the walking tour (pick up the Bricks & Boardwalk guide at the visitor’s center, the
museum or at most of the stores) can do so without feeling as though they’re in a cattle
stampede. See the state’s first Masonic Temple and Odd Fellows Hall. Attend Sunday Mass in
St. Joseph’s Catholic Church, which was rebuilt in 1867, after it and much of the town were
destroyed by fire. Peer into the Idaho City Jail, originally built to confine people with
contagious diseases and called the “Pest House,” or into the Forrest Read Blacksmith Shop,
which was reconstructed with timber from the Boise County Court House. And since Idaho City
is functional, be mindful of the fact that the Miner’s Exchange now houses the county
commissioners and that the Boise County Courthouse still lets the scales of justice tilt
where they may. If you see a tall bearded man, frequently decked out in turn-of-the-century
attire, say hello to former Idaho State Supreme Court Justice Byron J. Johnson. Then step
back and let him expound–it will be a history lesson that you will not forget. This
“recovering lawyer,” as he snidely calls himself, has chosen to retire in town, and if
you’re good students, perhaps you can persuade him to recite one of his poems about Idaho
City. Whether you choose to take the walking tour, elect to visit the story-rich cemetery
or are just passing by on Highway 21, you’ll be making a mistake if you decide not to stop
at Trudy’s Kitchen. But don’t do so if you’ve eaten recently–like in the last few days.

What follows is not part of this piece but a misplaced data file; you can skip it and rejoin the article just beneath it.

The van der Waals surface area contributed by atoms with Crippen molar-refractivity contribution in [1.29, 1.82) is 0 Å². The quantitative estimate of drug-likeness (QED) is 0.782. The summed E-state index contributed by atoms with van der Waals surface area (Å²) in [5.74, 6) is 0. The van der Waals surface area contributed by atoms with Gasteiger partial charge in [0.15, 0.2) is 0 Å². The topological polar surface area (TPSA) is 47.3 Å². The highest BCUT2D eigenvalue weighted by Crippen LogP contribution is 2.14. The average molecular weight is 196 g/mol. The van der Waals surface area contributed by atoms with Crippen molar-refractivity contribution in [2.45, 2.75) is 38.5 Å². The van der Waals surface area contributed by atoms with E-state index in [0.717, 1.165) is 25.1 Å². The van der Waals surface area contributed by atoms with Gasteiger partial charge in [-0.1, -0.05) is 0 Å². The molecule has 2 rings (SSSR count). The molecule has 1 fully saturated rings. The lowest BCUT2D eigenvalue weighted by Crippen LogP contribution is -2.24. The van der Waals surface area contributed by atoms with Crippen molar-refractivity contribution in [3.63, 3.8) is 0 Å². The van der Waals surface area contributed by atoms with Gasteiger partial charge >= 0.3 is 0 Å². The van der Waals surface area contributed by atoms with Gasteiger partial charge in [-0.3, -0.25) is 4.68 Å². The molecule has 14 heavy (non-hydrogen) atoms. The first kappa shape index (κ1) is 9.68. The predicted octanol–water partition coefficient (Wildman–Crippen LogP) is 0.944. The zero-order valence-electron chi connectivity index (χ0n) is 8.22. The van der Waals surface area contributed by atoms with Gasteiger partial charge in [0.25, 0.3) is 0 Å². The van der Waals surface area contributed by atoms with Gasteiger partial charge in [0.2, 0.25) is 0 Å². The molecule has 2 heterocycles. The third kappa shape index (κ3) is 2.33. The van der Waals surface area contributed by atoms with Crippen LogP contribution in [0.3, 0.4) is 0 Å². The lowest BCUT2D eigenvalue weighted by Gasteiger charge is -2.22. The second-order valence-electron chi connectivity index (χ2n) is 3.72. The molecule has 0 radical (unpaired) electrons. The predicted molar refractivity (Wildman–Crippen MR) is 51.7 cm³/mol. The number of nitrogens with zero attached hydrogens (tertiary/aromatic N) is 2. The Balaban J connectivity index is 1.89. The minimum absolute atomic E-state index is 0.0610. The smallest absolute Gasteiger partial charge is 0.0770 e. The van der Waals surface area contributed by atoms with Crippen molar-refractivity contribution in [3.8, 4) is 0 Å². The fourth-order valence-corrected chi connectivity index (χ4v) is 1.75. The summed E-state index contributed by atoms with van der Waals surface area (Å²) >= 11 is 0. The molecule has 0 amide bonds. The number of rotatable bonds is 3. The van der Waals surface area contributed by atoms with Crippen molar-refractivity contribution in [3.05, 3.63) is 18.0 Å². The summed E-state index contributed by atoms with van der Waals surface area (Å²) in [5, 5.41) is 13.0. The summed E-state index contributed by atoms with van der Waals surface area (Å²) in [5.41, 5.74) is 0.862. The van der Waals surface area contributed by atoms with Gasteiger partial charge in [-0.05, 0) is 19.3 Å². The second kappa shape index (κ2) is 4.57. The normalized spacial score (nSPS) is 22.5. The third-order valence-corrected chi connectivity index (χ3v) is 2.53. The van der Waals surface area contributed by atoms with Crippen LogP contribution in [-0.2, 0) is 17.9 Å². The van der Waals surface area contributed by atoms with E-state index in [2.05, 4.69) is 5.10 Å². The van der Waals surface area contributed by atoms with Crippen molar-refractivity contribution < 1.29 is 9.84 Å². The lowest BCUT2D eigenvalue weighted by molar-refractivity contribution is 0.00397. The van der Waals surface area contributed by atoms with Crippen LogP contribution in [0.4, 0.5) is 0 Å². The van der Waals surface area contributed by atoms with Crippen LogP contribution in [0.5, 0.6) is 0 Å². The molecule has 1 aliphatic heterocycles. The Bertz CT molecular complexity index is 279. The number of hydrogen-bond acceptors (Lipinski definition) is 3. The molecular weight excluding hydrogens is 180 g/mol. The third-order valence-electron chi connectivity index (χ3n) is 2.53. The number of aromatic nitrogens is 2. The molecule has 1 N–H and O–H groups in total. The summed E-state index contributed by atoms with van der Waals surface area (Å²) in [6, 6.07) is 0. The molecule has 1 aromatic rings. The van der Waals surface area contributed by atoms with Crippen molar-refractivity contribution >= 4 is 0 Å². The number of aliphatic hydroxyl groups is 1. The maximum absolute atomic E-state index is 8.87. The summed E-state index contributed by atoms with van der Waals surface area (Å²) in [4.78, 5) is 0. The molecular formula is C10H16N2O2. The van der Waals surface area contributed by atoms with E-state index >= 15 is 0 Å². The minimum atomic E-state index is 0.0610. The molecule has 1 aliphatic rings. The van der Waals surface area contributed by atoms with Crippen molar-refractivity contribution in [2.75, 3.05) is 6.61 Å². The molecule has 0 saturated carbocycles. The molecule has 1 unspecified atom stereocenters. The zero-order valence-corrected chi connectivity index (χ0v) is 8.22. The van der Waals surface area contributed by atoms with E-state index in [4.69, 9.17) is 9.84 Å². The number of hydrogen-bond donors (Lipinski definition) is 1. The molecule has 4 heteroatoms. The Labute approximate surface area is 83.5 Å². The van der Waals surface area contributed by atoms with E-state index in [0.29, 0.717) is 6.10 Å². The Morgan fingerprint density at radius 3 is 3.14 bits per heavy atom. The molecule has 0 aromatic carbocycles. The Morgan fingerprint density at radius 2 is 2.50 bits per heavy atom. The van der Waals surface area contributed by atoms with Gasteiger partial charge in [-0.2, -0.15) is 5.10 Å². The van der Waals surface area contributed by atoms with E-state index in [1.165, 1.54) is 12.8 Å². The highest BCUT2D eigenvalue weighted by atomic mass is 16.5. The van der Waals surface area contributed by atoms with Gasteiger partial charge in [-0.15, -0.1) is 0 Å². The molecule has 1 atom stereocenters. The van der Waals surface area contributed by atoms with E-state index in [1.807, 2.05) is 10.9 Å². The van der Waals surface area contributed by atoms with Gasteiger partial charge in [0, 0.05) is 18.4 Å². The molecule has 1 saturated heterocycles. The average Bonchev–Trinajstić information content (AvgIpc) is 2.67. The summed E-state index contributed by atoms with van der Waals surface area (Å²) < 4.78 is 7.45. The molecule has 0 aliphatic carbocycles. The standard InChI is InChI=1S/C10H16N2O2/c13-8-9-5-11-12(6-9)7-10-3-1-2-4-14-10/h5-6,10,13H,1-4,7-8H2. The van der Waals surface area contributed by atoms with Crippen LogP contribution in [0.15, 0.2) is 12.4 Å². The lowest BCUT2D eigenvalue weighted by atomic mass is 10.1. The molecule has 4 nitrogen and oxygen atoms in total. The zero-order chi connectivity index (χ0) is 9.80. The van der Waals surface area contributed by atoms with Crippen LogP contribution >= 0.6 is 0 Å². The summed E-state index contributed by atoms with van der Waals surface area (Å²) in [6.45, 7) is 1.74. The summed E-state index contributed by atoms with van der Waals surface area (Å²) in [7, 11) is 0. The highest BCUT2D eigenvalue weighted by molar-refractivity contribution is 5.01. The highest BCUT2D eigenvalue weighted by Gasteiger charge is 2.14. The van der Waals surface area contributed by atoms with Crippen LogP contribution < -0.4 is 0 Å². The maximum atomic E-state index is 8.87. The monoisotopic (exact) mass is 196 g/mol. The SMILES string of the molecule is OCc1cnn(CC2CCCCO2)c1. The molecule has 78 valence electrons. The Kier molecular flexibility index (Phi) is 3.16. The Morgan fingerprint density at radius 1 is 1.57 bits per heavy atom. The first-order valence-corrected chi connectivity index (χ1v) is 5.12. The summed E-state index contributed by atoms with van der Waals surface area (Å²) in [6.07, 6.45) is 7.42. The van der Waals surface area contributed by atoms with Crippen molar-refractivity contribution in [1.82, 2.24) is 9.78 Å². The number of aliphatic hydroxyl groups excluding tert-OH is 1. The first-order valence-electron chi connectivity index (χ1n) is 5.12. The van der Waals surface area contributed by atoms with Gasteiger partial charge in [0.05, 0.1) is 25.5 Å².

Trudy Jackson gets flak from Byron about the size of her portions. He says that she could
cut back a bit–by about half–and no one would object. But that wouldn’t be Trudy. Her
food is excellent–try the Philly steak-and-cheese sandwich and treat yourself to her
homemade huckleberry cheesecake–but the meals are only part of the reason why you should
eat there. Trudy is the other. She is a third generation Idaho City resident who seems to
have taken on the task of saving the town from extinction. She’s held a variety of jobs,
from washing dishes in the Miner’s Exchange to felling trees as a logger, and if she
brought half as much enthusiasm to any of those endeavors as she does to her restaurant,
then her fellow employees are better people for having known her. “I love to be in plays,”
she says. “But you can’t make money at it. But with the restaurant, I have a new audience
at every table.” She’s being somewhat self-effacing when she says this, because she’s as
interested in what her customers have to say as she is in performing. She makes patrons
feel so at home that they half want to move in. And they can move in temporarily by staying
in either the adjacent rustic cabin or one of the eight full-hookup sites she maintains on
the premises. No simple country girl but a woman who’s seen the world, Trudy sums up the
attitude of most of the Idaho City residents when she says, “We have a simple way of life
here. I don’t know how anyone could live anywhere else.”